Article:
So think about what you want to do, then go and speak to the people who can help you do it. I’m excited for you, just thinking about it!
3 – Start the conversation
Talent Pooling isn’t speed dating, it’s not about speaking to as many people as possible and building a little black book. It’s about building relationships over a strategic time-period that are real, it’s about selling the ambition of your business and matching your environment to the desires of the very best talent. We call this ‘headhunting passive candidates’ and we sell your company as a prospective next step in their career.
At this stage we are not pitching an active role (this comes later), just the benefits of your company and why they should be interested in hearing about future opportunities. That’s why, prior to this, it’s so important to build the employer brand and employer value proposition so you’re ready to sell to the candidates. Again, it’s how we do it at animate.
4 – Categorise the candidates
If you’re being smart about Talent Pooling, then it’s not enough to approach and engage, you also need to see data to inform you where to invest more, or less, time for the right result. Before we sell a role to a candidate, we categorise the talent in terms of suitability to the company, using the groups Lake, Pool and Pond. (See what we did there?) Each one has a specific communications strategy to maximise engagement and minimise employer brand damage.
Lake – Least suitable and least active in looking for a new role.
Pool – This group of people are more suitable than the Lake group and are showing signs that they would move for the right role.
Pond – Very suitable candidates and highly desirable for our clients.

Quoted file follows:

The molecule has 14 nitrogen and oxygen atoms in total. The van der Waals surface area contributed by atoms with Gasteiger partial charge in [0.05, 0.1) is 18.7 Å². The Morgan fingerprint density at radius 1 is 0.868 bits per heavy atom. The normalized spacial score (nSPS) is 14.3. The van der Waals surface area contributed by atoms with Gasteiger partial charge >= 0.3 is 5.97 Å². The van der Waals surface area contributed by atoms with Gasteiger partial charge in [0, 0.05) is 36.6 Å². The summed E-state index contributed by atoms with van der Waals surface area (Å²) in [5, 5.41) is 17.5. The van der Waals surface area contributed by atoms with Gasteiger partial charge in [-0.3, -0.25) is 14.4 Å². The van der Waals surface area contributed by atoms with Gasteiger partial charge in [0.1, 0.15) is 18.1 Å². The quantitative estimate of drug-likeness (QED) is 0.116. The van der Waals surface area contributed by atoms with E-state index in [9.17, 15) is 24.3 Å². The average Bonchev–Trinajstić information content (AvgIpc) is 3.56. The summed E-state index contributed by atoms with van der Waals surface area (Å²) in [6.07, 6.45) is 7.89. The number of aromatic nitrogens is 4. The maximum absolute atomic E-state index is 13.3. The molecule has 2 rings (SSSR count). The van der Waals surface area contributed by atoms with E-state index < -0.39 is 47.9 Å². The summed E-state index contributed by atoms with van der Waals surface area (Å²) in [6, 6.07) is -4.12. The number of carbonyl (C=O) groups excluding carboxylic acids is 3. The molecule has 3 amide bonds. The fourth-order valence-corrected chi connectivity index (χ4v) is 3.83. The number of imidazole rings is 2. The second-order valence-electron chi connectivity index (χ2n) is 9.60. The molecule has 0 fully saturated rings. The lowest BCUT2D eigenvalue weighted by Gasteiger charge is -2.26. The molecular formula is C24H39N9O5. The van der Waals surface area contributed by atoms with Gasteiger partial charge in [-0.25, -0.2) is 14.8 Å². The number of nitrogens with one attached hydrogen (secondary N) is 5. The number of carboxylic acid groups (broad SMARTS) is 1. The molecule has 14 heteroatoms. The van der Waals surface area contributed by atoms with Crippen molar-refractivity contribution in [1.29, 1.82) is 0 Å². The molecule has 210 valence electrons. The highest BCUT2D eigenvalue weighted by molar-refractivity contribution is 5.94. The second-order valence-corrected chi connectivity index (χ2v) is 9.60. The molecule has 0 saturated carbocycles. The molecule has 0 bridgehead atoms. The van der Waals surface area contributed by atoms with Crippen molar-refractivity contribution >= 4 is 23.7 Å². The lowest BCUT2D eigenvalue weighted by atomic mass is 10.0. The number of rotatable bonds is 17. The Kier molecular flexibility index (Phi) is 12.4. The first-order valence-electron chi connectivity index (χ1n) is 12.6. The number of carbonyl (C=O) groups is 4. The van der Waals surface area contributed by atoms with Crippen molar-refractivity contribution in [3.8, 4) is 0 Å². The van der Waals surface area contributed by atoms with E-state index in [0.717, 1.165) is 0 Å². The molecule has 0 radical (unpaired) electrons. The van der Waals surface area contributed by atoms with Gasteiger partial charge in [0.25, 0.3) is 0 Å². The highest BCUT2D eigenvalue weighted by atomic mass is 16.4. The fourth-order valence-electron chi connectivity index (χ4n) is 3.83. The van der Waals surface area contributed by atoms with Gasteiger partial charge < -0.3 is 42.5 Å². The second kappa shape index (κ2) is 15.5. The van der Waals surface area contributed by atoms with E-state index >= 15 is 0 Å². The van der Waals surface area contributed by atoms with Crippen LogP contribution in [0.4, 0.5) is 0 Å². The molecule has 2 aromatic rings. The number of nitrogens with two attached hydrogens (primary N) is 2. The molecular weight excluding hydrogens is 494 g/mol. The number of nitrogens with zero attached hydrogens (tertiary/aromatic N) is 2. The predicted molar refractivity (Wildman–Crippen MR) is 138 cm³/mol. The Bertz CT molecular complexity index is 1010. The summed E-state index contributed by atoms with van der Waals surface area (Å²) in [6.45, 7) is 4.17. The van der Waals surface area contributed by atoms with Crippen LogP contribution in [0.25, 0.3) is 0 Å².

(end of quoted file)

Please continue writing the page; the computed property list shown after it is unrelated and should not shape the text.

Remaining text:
Make sure you get the comms strategy right for each one, if you don’t – you risk pissing people off with spam or losing their interest, both will damage your employer brand.
Your content plan needs serious thought, for each category consider a timeline and sequence for your touch points. Make them relevant and mix up the mediums, some can be direct contact, some can be in their sphere of influence, and make your plan flexible enough to accommodate messages designed for an individual.
5 – Make the offer
Once you have an active role you can then approach all candidates in the pool in the most appropriate way depending on their category. And because they are far more engaged than cold candidates, you should speed up the process, have fewer barriers and importantly – salary will not be the deciding factor in their motivations to join you.
Even better, they’re usually better prepared to hit the ground running thanks to the talent pooling process, meaning a faster ROI and increased productivity.
In a 5-point nutshell, that’s how we keep our clients ahead of the competition by engaging the best talent on and off the market. So when the role comes, it’s as good as filled. If you’re not talent pooling, use this as a guide and if you need support with, or have any questions about, your recruitment strategy, get in touch.